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Subsidy cuts in Lebanon harm low-income citizens

Security forces intervene in protesters with tear gas in Beirut, Lebanon on September 1, 2020 [Houssam Shbaro/Anadolu Agency]
Security forces intervene in protesters with tear gas in Beirut, Lebanon on September 1, 2020 [Houssam Shbaro/Anadolu Agency]

Following the Central Bank of Lebanon's decision to start implementing subsidy cuts for basic goods including flour, fuel, and medicines, widespread protests have erupted across the country, news agencies reported.

Xinhua News Agency reported United Nations (UN) officials expressing their fear on Tuesday that the subsidy cuts would cause havoc in the country if no alternative plan, such as creating a safety net, is made before the removal of the subsidy.

The central bank has been providing foreign currency to importers of essential goods at a favourable rate, as the value of the Lebanese lira continues to decline due to a prolonged economic crisis.

Attempting to restrain the protests, the Lebanese authorities proposed on Tuesday issuing special cards with limited deposits to help around 600,000 families in need deal with the new conditions.

However, the General Confederation of Lebanese Workers called on Tuesday for protests across the country to demonstrate against ending the subsidy. The protests will take place next week.

As reported by Anadolu Agency, researcher Mohammad Shamsuddin warned that cutting the subsidy for fuel would raise the price of 20-litre containers from 16,000 liras ($11) to 65,000 liras ($43), stressing that this would lead to a crisis among the low-income citizens who will be unable to warm their homes during winter.

READ: HRW urges Lebanon authorities not to neglect healthcare workers' safety

Fouad Ballouk, head of Baalbek's municipality, told Anadolu Agency that 95 per cent of the residents of his city, in addition to thousands of Syrian refugees, depend on subsidised fuel during winter, adding that a humanitarian crisis would be "inevitable" during the cold season between September and March. Several other Lebanese cities are facing the same fates.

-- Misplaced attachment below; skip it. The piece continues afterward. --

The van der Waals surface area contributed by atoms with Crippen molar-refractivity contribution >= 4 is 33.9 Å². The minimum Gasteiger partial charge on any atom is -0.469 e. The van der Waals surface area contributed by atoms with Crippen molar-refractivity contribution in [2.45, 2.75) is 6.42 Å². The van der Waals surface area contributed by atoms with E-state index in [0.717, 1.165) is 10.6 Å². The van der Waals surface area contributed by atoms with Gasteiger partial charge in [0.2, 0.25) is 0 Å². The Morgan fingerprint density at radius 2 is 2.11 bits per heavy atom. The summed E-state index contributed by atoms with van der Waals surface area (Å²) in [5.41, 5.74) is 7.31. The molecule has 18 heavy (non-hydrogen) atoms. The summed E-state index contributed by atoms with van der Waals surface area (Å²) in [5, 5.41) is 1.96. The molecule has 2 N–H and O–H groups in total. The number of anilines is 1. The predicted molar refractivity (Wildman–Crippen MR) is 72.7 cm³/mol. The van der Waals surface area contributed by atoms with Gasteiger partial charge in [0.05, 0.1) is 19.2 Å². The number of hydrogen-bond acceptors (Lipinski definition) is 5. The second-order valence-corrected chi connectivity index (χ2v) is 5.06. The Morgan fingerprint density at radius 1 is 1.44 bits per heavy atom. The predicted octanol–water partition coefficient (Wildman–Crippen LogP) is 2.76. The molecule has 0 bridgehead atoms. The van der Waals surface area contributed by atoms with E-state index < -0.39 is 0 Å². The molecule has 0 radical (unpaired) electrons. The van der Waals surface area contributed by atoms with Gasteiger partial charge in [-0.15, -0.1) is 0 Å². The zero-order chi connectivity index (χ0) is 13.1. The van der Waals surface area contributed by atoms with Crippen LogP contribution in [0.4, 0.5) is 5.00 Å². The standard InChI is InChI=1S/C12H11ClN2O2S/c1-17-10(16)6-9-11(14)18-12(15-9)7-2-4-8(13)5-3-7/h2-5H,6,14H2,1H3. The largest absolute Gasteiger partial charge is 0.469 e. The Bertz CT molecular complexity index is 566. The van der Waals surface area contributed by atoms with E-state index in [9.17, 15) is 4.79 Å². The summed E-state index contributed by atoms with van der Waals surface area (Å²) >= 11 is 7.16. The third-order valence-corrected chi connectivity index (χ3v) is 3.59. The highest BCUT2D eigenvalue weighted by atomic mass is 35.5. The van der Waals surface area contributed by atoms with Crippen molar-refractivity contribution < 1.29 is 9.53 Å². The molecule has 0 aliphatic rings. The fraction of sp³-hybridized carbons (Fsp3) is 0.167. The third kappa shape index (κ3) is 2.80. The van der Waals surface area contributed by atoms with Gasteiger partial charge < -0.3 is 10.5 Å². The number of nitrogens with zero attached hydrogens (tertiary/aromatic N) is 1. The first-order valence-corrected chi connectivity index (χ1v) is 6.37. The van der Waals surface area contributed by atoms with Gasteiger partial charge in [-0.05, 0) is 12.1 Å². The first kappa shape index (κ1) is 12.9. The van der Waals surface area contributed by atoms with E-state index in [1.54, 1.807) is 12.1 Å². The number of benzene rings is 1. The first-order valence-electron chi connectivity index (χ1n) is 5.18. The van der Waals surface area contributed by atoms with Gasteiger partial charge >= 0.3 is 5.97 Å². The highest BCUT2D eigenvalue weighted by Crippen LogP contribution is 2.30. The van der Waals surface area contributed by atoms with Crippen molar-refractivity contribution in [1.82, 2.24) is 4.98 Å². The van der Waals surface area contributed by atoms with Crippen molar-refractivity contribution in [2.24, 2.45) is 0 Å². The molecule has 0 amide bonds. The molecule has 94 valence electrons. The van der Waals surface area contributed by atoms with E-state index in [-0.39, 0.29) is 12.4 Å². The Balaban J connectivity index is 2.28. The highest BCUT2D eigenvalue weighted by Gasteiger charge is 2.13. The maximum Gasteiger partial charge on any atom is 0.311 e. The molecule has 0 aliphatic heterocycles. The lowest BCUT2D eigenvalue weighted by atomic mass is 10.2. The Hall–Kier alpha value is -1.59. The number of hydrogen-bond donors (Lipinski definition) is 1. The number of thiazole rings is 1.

Representative of fuel distributors in Lebanon Fadi Abu Shakra called for not ending the subsidy, pointing to the low rate of wages in the country.

The minimum rate of wages is 675,000 liras ($445) he remarked, highlighting that a fuel container could not be priced more than 16,000 liras ($11) amidst these conditions.

Economist Mounir Younes told Xinhua News Agency that the money used to finance cards aimed for the low-income families comes from the state's budget or the central bank, which will print more money and lead to a further increase in inflation.

"Special cards are only beneficial if the government adopts a mechanism to control prices in the country, which is impossible in Lebanon due to the absence of a proper team who can achieve this," according to Younes.

"We need a more comprehensive and long-term solution to secure not only food, medicines, and fuel, but also education for people in private schools, otherwise we will witness a social explosion," he concluded.

Lebanon is one long tale of disaster and crisis - Cartoon [Sabaaneh/MiddleEastMonitor]

Lebanon is one long tale of disaster and crisis – Cartoon [Sabaaneh/MiddleEastMonitor]

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